On behalf of Georgia Tech Astrobiology and the ExplOrigins early career group, we invite you to submit an abstract for the 2020 Exploration and Origins Colloquium which kicks off with a poster session on Monday January 27th, and continues with a day of plenary lectures, contributed talks, and a breakout networking session on Tuesday, January 28th. This interdisciplinary colloquium will highlight space exploration science and biological, geological, and astronomical origins research going on at the Georgia Institute of Technology, as well as neighboring universities. The goals of the colloquium are to forge relationships between diverse individuals, encourage collaboration and interdisciplinary understanding, and kick-start future fundable projects requiring the skills and expertise of multi-lab teams.
For registration and abstract submission, we ask that you complete this form by January 7th.
Announcement of selected speakers and poster presentations will be made on January 10th.
As previously, the colloquium will be split into two mutually inclusive sections: Exploration and Origins. While outlines of the two sections are provided below, the scope of abstracts considered will be broad. Past submissions have come from departments across the sciences and engineering. We emphasize that all interested parties are welcome regardless of discipline or affiliation.
Exploration: For the Exploration session, we are particularly interested in submissions that deal with any and all aspects of reaching beyond to explore the nature of diverse environments. Examples include space technology development, spacecraft mission design, planetary science modeling, biological or ecological fieldwork and direct observations of extrasolar systems; in short, discovering what is ‘out there’, wherever ‘there’ is.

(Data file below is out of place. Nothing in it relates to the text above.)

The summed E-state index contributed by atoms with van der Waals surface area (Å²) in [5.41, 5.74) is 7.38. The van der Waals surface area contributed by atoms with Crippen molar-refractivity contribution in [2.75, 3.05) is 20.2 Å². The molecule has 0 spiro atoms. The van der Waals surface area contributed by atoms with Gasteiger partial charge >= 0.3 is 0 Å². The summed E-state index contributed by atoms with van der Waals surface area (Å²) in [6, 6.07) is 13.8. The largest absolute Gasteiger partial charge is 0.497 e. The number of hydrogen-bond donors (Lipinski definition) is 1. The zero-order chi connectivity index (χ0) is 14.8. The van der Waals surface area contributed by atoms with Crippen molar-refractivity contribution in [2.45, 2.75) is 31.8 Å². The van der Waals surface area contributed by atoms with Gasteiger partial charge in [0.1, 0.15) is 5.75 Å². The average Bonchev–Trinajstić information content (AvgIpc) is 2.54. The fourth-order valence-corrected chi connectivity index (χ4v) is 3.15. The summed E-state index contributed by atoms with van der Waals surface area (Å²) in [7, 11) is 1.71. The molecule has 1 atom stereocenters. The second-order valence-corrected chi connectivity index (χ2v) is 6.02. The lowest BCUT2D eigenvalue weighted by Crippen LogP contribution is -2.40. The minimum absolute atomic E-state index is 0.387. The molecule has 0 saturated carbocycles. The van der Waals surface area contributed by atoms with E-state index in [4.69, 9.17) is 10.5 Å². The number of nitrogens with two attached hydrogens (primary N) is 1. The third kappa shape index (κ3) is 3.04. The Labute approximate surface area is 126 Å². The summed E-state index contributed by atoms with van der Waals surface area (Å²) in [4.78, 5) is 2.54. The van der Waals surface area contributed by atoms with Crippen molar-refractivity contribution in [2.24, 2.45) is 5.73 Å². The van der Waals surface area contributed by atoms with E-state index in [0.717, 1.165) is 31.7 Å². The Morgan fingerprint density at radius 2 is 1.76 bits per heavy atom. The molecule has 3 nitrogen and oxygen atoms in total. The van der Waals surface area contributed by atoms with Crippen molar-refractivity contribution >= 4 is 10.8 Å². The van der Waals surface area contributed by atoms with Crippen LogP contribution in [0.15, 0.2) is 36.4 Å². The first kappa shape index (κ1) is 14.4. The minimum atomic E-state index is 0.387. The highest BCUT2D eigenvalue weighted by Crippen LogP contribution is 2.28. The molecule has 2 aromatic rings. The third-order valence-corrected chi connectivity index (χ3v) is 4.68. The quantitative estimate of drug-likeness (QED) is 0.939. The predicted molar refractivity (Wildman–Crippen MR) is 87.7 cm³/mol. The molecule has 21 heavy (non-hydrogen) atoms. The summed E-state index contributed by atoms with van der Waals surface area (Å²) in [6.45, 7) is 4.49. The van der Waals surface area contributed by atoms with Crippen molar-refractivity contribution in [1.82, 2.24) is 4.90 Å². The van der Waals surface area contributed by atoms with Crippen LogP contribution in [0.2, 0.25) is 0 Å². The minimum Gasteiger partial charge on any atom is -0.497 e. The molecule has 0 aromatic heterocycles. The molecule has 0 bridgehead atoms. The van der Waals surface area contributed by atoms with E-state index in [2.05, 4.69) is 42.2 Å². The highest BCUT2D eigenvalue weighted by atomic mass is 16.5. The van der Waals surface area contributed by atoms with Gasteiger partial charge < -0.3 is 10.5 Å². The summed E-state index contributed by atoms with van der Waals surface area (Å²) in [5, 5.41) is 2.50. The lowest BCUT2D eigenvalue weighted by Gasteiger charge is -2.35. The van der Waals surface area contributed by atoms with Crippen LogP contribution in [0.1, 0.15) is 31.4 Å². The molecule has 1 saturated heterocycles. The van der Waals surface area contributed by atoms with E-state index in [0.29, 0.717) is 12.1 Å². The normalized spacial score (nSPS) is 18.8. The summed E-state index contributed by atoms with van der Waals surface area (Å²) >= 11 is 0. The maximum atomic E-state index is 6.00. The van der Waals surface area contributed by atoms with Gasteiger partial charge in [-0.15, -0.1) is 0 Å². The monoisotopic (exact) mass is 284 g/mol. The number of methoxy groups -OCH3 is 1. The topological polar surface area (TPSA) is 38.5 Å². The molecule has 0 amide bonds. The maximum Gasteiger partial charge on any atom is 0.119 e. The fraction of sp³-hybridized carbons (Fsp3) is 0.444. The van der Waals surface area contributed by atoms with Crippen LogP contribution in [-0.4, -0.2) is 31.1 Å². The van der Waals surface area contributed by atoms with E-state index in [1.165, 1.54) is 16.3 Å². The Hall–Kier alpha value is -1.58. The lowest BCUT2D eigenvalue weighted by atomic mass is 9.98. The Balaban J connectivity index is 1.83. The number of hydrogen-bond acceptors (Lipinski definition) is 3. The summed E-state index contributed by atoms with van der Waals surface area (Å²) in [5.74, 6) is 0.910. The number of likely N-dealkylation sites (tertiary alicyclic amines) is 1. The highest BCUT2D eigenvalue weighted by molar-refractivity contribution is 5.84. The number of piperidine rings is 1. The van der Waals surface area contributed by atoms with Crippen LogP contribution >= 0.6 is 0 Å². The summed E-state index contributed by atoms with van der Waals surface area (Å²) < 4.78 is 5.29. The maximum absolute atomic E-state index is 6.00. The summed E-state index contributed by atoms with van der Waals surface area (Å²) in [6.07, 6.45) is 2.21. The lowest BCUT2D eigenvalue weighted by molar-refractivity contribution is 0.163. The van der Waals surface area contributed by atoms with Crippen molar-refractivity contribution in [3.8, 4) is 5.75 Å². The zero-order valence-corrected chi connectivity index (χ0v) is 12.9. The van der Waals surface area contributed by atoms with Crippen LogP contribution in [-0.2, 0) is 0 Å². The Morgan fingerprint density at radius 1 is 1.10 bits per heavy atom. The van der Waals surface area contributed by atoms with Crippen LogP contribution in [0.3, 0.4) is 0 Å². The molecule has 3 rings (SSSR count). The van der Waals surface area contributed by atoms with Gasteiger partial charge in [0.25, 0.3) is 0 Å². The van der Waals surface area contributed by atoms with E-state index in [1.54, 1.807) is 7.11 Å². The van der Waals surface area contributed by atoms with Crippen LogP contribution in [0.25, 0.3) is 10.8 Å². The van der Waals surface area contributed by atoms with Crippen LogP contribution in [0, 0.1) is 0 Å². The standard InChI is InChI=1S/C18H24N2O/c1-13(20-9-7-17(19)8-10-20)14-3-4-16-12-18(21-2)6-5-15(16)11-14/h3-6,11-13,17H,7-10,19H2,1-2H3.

Origins: Whether the origins of some aspect of life’s current function, the progenitors of planetary cycles, or the distribution of physical, chemical, and geologic processes that contributed to the origin of life, submissions for the Origins session should include some aspect of reaching back to understand some aspect of the world today. Examples include the origins of life itself, the emergence of multicellularity, the evolution of minerals, complex chemistry, atmospheres, and biological molecules or processes, and the formation of planetary systems.
If you have any questions regarding the abstract submission process, please email the conference organizers at firstname.lastname@example.org. Thank you for your consideration.
Sincerely, The organizing committee Aaron Pital, Chase Chivers, Christina Buffo, Tyler Roche, Rebecca Guth-Metzler, Taylor Plattner, and Micah Schaible
“Ocean Worlds of the Outer Solar System” Public Lecture and reception Dr. Kevin Hand, NASA JPL Smithgall 117 Lecture Hall, 353 Ferst Drive NW, Atlanta, GA 30313, 6:30pm with reception to follow
Friday, March 29
8:15 AM – 9:00 AM: Coffee and Poster Setup
9:00 AM – 9:10 AM: Welcome notes
Topic: Planetary Science and Exploration
9:10 AM – 10:10 AM: Plenary 1: Paul Steffes, Georgia Institute of Technology, “Radio Science: From Uncovering Jupiter’s Formation to Searching for Intelligent Life in Our Galaxy”
10:10 AM – 10:30 AM: Zach Siebars, “Multi-functional Composites for Space Travel: Design Considerations Using Reduced Graphene Oxides as Additives in Polymers”
10:30 AM – 10:50 AM: Adrian Ildefonso, “Silicon-Germanium Platforms: an Enabling Technology for Next-Generation Space Systems”
10:50 AM – 11:00 AM: Coffee break
11:00 AM – 11:20 AM: William Jun, “Design of an Interplanetary Radionavigation System for Surface Geolocation”
11:20 AM – 11:40 AM: Justin Lawrence, “Developing Ocean World Exploration Strategies and Hardware Below Antarctic Ice Shelves”
11:40 AM – 12:00 PM: Billy Quarles, “Habitability of Exoplanets Around Sunlike Stars”
12:00 PM – 1:00 PM: Lunch, atrium of Krone Engineered Biosystems Building (EBB)
Topic: Life Origins and its Detection
1:00 PM – 2:00 PM: Plenary 2: Sara Walker, Arizona State University
2:00 PM – 2:20 PM: Aaron McKee, “Proto-oligopeptides at Mineral Interfaces: Interactions of Silica and an Expanded Prebiotic Peptide inventory”
2:20 PM – 2:40 PM: Moran Frenkel-Pinter, “Chemical Mutualism of Prebiotic Mixtures of Cationic Depsipeptides and RNA”
2:40 PM – 2:50 PM: Coffee break
2:50 PM – 3:10 PM: Jefferey Skolnick, “Studies on the Origin of Protein Chirality, Biochemical Function, and Strcture”
3:10 PM – 3:30 PM: David Fialho, “Plausible Prebiotic Formation and Supramolecular Assembly of Depsipeptide Nucleic Acid Oligomers”
3:30 PM – 3:50 PM: Nadia Szeinbaum, “A Synthetic Microbial Consortium to Explore Cooperation on Early Earth”